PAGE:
My best to all of you Tolkien myth-defenders!:)

  30. Hi, Maria. Good points, and well said. I basically agree with you! Thanks for adding your voice to the conversation, one that I must say has continued to interest people far longer than I expected! :)

    1. Well met Jason :)
      I must say that I was shocked to see the last entry not so long ago, and it was a very pleasant surprise. It goes to show how hungry we all are of (rather than for?) :) the Story - which is proving to be more and more endless...
      It was good to see Richard Orr's input as well, and many other people's interesting contributions.
      Of course my main thanks goes to you for bringing the entire matter to attention, an issue I have quite frequently raised in my mind, and for REACTING: so much has been written on the Man, so many unjust words have been spoken, and even when the criticism isn't turned against him (actually, even more so then!) it is important to point out the misconceptions...
      Now I'm pretty sure if we were in Wonderland, the Queen would be screaming: off with her topic, but I hope I'll be forgiven on account of praise being well within the spirit of Fellowship - and in this case so well deserved.
      Or, as I will allow myself some more liberty to quote the great Storyteller: I perceive with gladness that the duguð (noble company in a king’s hall) had not yet fallen by the wall, and the dréam (sound of their voices and music of their feasts) is not yet silenced.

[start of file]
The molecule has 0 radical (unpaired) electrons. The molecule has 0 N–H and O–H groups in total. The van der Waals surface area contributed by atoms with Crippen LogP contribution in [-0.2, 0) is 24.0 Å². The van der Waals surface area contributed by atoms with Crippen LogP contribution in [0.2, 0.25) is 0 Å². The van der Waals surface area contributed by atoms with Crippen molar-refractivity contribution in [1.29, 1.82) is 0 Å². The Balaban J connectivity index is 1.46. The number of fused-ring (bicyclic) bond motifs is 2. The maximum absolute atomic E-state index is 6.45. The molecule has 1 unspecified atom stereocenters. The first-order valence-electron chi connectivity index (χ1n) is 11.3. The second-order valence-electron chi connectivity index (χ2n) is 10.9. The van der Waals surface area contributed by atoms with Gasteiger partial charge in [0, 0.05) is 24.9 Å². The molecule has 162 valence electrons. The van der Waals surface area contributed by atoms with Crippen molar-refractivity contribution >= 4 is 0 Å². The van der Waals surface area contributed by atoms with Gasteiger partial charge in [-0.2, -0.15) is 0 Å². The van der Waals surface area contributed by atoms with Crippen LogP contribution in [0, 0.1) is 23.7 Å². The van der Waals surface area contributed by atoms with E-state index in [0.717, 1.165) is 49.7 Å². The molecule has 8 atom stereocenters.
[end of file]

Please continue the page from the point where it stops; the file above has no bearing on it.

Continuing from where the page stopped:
My best :)

      P.S. (Seeing how I'm on an off-topic roll here): Musings of a Fish is a killer of a title ;)

  31. Mae govannen, Maria! Glad to hear you like “Musings of a Fish” too. I wrote a post at the very dawn of the blog explaining it. :)

  32. Hi everyone!

    Interesting topic, no question about that. But l would like to go back, to the vety question why Old Good Writer DID fail to learn Russian or Serbian, while having learned Finnish, which is, all of us know, not Indo-European at all? Was his mythology, despite his denials, primarly Nordic and hence less universal then we are ready to admitt?

    Is there a inherent classification of cultures and languages suitable (or not) to be a part of the LOR saga?

    Just some heresies :)

    All the best,